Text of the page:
This post has been a long time in coming, I finally found the time to sit down and type it all up. Sorry to have taken so long with it.
When I started preparing to move to Japan, I thought that it would be sad that I would not be able to go sailing for an entire year. However, I happened across a website of Japanese sailing clubs one day while trying to discover if Japan requires a boating license (they do) as countries in Europe do. This page led me to the websites of two clubs in Fukuoka, and, with the help of Google’s translation feature, I was able to find a club similar to the one I’m a member of back home.
The club members where a bit surprised when I arrived. The club isn’t easy to find on the web if you don’t read Japanese, and the marina is difficult to get to without a car, or an incredible knowledge of the bus system. After sorting out membership, and paying my dues (which was an adventure in itself), I was finally a member of the club.
Above is a photo of the marina dingy tarmac. This is where all the boats live, lashed to the ground, while not in the water. In the background, near the launching ramp, you can see the boats from the local university getting ready to sail.
The median age of the club is pretty high, in my 30s, I’m one of the youngsters. Some of the members of the club have been on a high school or university sailing team, but just as many started sailing when they joined the club.
Back home, the sailing club is pretty disorganized, you can show up at any time, leave at any time, and checkout any boat you want. The club here (which I’ve been told is pretty laid back) is very organized.
The day starts at 9am, there is a meeting about the day’s activities, followed by assignments to boats. Then we rig the boats, change into our sailing gear, and then, before we put anything in the water, we have a group stretching session followed by a final briefing. The stretching part cracks me up, the Japanese love group stretching, if this was a track team, then I’d totally understand, but this is sailing. I play along because a little extra stretching doesn’t hurt. Of course, I should be thankful, in addition to stretching, both the high school and the university teams have group “whooping” sessions where the object seems to be to appear to be as excited as possible. The day concludes with yet another meeting before we all go home. It’s not bad, it’s just different.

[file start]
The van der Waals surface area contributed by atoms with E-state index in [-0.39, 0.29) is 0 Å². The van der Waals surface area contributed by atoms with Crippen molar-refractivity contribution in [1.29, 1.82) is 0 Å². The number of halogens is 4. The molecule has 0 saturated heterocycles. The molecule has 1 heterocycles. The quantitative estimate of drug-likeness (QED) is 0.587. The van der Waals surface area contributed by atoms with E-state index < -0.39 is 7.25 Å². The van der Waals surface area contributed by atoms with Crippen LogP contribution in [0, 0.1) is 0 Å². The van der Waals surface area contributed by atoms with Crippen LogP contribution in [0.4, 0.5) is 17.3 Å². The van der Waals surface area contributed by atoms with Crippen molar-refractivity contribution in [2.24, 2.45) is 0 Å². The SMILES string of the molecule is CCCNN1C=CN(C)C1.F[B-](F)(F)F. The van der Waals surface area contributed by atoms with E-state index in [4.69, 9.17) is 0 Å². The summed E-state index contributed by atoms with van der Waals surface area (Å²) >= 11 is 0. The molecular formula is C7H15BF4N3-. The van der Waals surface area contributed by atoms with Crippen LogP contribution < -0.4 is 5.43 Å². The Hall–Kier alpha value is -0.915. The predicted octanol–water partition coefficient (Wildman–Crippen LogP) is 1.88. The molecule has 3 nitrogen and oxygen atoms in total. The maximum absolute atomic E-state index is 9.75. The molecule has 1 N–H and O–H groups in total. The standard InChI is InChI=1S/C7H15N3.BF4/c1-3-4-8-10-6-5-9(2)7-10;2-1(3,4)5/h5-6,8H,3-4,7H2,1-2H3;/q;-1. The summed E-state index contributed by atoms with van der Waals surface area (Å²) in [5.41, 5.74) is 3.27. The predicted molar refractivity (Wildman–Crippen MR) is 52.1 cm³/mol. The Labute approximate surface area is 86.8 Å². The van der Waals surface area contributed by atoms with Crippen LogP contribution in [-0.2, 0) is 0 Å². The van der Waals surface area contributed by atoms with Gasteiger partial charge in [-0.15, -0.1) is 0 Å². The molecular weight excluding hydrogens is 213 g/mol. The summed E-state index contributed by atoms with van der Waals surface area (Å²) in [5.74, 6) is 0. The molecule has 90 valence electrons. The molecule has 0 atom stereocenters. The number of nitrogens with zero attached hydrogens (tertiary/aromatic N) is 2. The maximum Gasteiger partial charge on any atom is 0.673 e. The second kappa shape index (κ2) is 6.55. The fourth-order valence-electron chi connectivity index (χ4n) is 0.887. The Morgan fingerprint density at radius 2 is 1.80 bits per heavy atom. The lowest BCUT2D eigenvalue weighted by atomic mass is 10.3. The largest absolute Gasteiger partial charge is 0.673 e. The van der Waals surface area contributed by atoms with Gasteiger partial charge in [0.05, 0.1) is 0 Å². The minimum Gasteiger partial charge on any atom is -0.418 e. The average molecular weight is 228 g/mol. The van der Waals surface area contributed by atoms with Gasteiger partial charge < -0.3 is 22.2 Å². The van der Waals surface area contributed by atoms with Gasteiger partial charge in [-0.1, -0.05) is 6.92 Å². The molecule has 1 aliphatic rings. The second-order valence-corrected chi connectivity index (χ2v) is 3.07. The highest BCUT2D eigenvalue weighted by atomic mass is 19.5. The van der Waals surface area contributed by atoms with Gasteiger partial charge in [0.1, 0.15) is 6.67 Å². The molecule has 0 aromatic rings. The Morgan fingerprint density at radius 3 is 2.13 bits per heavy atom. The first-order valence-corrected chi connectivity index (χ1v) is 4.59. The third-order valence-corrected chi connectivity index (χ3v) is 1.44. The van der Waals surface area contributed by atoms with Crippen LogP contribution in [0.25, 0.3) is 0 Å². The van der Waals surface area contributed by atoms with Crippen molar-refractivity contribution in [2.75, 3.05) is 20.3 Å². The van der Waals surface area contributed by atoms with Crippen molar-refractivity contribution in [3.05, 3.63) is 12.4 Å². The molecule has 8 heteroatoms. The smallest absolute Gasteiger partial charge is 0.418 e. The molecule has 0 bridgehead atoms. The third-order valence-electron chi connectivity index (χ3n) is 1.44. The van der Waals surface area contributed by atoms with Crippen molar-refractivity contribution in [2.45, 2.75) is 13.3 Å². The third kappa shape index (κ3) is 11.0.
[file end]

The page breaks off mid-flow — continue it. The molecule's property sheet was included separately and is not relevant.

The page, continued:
Another type of boat here is rigged with one of two different cleats for the main halyard. This will probably only be of interest to sailors. The most common type (above) is just a small metal nugget which perches on its cleat. The slightest nudge will dislodge it, so it must be held in place with a short length of line.
In both cases the halyard is steal cable cut to the length of the mast, ensuring a perfect fit when cleated in place.
The reason for this design is to facilitate quickly dropping the main sail. This is necessary when docking as it’s a down wind run to the launching ramp, and approaching with too much speed could mean running aground on concrete.
There is a lot more to tell about this club, but I’ll save that for another post.